Within minutes, the news would become the biggest story in the country.
Dawson, now 70, has been charged with the 1982 murder of his wife – a landmark development in a case which so many Australians feel they have a stake in.
The Teacher’s Pet podcast, created by award-winning journalist Hedley Thomas for The Australian, wasn’t just a success.
In 2018, as Caroline Overington puts it, The Teacher’s Pet went from, “one million downloads, then 10 million, then 27 million, making it the biggest podcast in the world.”
The series covered the “probable murder” of 33-year-old Lyn Dawson. Two separate coronial inquests found that the mother-of-two was likely murdered by her husband, who had been having an affair with his 16-year-old student, Joanne Curtis.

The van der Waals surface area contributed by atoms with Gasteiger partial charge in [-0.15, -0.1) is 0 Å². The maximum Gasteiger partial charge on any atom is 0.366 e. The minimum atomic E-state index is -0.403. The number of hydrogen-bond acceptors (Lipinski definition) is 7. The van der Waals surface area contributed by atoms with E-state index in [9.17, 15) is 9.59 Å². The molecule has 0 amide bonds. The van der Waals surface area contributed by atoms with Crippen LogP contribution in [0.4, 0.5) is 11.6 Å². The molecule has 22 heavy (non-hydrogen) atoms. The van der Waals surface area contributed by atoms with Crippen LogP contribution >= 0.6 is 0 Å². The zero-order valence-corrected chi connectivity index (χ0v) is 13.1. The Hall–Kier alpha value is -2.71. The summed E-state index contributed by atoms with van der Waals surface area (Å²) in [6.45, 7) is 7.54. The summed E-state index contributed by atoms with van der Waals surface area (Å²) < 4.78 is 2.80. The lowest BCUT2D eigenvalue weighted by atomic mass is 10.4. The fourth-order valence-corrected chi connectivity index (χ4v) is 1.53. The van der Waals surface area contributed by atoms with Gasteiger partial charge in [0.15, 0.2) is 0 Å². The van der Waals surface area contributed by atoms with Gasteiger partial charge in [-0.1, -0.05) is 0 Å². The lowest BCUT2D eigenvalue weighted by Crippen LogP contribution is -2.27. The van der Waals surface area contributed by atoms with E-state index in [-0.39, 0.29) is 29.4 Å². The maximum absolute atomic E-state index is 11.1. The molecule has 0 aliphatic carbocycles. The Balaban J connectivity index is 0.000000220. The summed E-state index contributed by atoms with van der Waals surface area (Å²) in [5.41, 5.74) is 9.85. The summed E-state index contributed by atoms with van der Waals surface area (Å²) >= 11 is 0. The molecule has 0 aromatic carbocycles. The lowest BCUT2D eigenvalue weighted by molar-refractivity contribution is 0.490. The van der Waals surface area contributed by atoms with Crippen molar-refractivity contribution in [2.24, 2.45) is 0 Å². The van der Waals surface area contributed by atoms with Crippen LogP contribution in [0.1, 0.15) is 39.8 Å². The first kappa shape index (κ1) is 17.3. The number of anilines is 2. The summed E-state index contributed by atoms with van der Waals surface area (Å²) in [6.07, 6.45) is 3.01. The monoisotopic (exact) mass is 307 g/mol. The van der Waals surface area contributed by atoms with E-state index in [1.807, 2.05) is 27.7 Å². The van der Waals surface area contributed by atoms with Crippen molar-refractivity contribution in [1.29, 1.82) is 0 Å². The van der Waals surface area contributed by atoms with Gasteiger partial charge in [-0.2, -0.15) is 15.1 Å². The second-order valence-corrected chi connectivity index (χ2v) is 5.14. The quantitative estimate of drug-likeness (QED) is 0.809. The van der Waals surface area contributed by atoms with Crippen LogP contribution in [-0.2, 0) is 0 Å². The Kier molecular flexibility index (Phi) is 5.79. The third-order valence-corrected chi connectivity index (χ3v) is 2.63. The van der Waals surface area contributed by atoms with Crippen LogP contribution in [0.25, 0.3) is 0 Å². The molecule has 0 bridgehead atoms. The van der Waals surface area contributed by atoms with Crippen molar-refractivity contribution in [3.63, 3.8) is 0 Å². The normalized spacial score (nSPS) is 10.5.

Listen to Mia Freedman’s interview with the creator of The Teacher’s Pet podcast, Hedley Thomas. Post continues…
Despite the recommendations by the coroners to put Chris Dawson on trial, he had never been arrested. The family of Lyn Dawson still had no answers.
And then, a few weeks after the series wrapped up indefinitely, police decided to dig up what was once the Dawson’s family home.
They found nothing.
Was it over, listeners wondered? Is this… it?
Had The Teacher’s Pet just appealed to the prurience within all of us? Can podcasts like this ever truly make a difference? Or was this just an exercise in entertainment and titillation, a sordid tale of secret affairs, that was more about a compelling story than the woman at the centre of it?